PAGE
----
Impulse Buying And It’s Negative Impact On Financial Health

Impulse Buying And It’s Negative Impact On Financial Health

Recent industry research shows that impulse buying accounts for between 40% and 80% of purchases.”

Picture this- you’re out with your friends at the mall and want to treat yourself. You start making a few small purchases that you know are in your budget. However, at a certain point, you’ve noticed that you’re exceeding your budget as you keep making more purchases. 

Yet somehow, you couldn’t care less and just want to feel good. This is called impulsive buying- you have no second thoughts and considerations towards your budget after you pass the initial ‘treat yourself’ purchases. You just keep making purchases and think, “oh well! I’m treating myself.” 

At no point do you have the thoughts, “can I afford this? Is it necessary? Can it wait? etc.” 

  • Something to really think about when it comes to impulsive buying and deeming everything as “retail therapy” for yourself is- “Nothing feels good, sounds good, tastes good, or smells good when you are hurting in your pocketbook .” 

What we should now turn our focus on is the fact that this impulsive buying is taking a toll on our financial health. The first step to limit impulsive buying so that our financial health remains healthy is to manage one’s emotions. 

  • Research shows that “a key factor in triggering an impulse buy is the shopper’s emotional state.” If you can keep your emotions in check when you’re out shopping, you’re going to be able to better suppress the urge to pull out money from your wallet. And in this case, it’s a win-win- you’re saving money and maintaining your financial health!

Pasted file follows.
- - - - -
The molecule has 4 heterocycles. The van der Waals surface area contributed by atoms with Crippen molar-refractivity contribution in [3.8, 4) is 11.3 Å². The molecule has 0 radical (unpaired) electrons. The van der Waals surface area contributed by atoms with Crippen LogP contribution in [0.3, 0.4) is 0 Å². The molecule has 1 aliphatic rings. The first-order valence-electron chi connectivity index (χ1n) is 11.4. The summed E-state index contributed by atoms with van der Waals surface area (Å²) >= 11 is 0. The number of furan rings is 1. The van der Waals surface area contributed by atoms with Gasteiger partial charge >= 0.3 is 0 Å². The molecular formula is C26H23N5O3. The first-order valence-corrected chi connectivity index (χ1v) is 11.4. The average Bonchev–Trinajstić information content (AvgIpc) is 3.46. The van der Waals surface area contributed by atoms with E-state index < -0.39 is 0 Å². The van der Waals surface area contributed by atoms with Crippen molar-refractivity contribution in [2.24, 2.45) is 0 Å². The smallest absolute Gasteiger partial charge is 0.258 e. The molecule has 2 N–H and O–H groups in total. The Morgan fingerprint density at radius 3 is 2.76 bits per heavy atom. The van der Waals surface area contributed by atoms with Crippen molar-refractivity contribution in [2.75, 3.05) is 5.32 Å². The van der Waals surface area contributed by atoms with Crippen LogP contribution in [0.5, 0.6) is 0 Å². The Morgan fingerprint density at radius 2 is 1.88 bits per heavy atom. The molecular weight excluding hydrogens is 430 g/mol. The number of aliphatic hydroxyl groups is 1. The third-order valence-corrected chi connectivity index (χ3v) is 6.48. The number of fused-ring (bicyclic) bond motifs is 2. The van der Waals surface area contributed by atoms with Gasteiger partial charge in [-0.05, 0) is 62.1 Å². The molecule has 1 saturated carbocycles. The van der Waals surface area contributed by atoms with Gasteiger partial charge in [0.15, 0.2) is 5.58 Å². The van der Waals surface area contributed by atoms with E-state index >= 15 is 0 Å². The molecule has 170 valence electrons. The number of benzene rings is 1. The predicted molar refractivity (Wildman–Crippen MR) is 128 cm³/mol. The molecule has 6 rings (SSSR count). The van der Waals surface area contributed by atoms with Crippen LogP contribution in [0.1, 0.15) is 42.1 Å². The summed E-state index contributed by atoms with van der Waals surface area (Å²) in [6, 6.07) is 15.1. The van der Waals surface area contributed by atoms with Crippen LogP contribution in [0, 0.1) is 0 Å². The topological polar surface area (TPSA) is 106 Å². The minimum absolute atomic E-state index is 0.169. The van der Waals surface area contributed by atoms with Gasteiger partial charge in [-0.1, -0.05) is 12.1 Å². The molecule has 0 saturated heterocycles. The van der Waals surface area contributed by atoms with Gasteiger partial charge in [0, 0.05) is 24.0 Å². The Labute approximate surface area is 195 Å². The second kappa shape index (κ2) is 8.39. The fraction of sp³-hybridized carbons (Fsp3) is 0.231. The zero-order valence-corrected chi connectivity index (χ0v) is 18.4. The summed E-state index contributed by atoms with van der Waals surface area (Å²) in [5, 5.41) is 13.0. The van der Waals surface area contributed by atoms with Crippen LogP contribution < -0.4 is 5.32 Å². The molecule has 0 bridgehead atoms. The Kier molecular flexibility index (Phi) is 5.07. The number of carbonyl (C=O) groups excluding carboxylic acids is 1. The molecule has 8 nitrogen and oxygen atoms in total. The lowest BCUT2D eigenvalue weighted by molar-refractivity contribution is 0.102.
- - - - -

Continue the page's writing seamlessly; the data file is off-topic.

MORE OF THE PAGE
However, if this isn’t followed, we see that impulsive buying also conflicts with one’s plan to stay on track with their financial plan. When someone gets caught up in the “feel good” sense of impulsive buying, it’s common for them to forget their long-term financial goals because, to them, they’re still living in their current moment. 

Additionally, if impulsive buyers rely on utilizing their credit cards as payment, they may potentially be in danger of increasing their credit card debt because the nature of impulsive buying makes a person unhinged at the moment they choose to be buying. 

Once caught in this spiral of impulsive buying, studies also show that this cycle can cause several harmful emotions, such as anxiety. 

“On the one hand, there is the guilt of buying an unnecessary item, and on the other is the realization of how it can impact your overall finances. This can lead to a lot of stress, tension, and pressure.” [2] 

With all these negative impacts of impulsive buying being discussed, you might wonder how to avoid the urge to buy impulsively. 

The one key point to recall is your future financial goal. You want to be able to create a financial cushion for yourself and work towards the target you have. – If you can maintain a stable mindset that prioritizes your financial future, you’re on the right track to securing your financial plan amidst impulsive buying urges that may arise. 

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More about the author: Harry Sherdil

As a fiduciary financial advisor at an independent firm, Harry strives to offer the same resources, tools, and research as bigger firms while serving new and existing clients' best interests.